SYDNEY — A powerful earthquake in the South Pacific generated a tsunami Wednesday that prompting warnings to several island nations.
The Pacific Tsunami Warning Center said a tsunami of 3 feet was measured in Lata wharf, in the Solomon Islands. No damage was immediately reported there or in Vanuatu, which also was covered by the warning.
The statement said the waves could be destructive near the epicenter and threaten more distant coasts.
The tsunami formed after a 8.0-magnitude earthquake near near Lata in Temotu province, the easternmost province of the Solomons, about a 3-hour flight from the capital, Honiara. The region has a population of around 30,000 people.
In Honiara, the warning prompted residents to flee for higher ground.
"People are still standing on the hills outside of Honiara just looking out over the water, trying to observe if there is a wave coming in," Herming said. So far, he had received no reports that a wave had been observed in Honiara.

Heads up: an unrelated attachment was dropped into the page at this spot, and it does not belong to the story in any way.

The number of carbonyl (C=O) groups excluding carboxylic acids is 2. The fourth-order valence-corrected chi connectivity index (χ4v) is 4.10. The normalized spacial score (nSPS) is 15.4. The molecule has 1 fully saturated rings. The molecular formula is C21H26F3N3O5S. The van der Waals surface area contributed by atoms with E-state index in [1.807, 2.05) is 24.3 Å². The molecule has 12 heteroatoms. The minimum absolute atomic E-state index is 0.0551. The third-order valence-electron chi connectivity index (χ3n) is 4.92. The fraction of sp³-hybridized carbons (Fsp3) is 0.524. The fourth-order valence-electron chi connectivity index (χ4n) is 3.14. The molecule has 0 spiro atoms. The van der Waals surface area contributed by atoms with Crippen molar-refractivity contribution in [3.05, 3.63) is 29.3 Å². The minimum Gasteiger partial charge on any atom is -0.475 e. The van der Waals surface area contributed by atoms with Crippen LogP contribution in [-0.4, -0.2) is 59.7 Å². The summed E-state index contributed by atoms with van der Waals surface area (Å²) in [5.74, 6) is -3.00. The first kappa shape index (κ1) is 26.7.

Atenia Tahu, who works for the Solomon Islands Broadcasting Corp. in Honiara, said most people were remaining calm.
"People around the coast and in the capital are ringing in and trying to get information from us and the National Disaster Office and are slowly moving up to higher ground," Tahu said. "But panic? No, no, no, people are not panicking."
The tsunami warning also covered Nauru, Papua New Guinea, Tuvalu, New Caledonia, Kosrae, Fiji, Kiribati, Wallis and Futuna. A tsunami watch is in effect for American Samoa, Australia, New Zealand and eastern Indonesia.
The U.S. Geological Survey said the quake struck 50 miles west of Lata, at a depth of 3.6 miles.
An official at the disaster management office in neighboring Vanuatu said there were no reports of damage or injuries there.
More than 50 people were killed and thousands lost their homes in April 2007 when a magnitude 8.1 quake hit the western Solomon Islands, sending waves crashing into coastal villages.
The Solomons comprise more than 200 islands with a population of about 552,000 people. They lie on the "Ring of Fire" — an arc of earthquake and volcanic zones that stretches around the Pacific Rim and where about 90 percent of the world's quakes occur.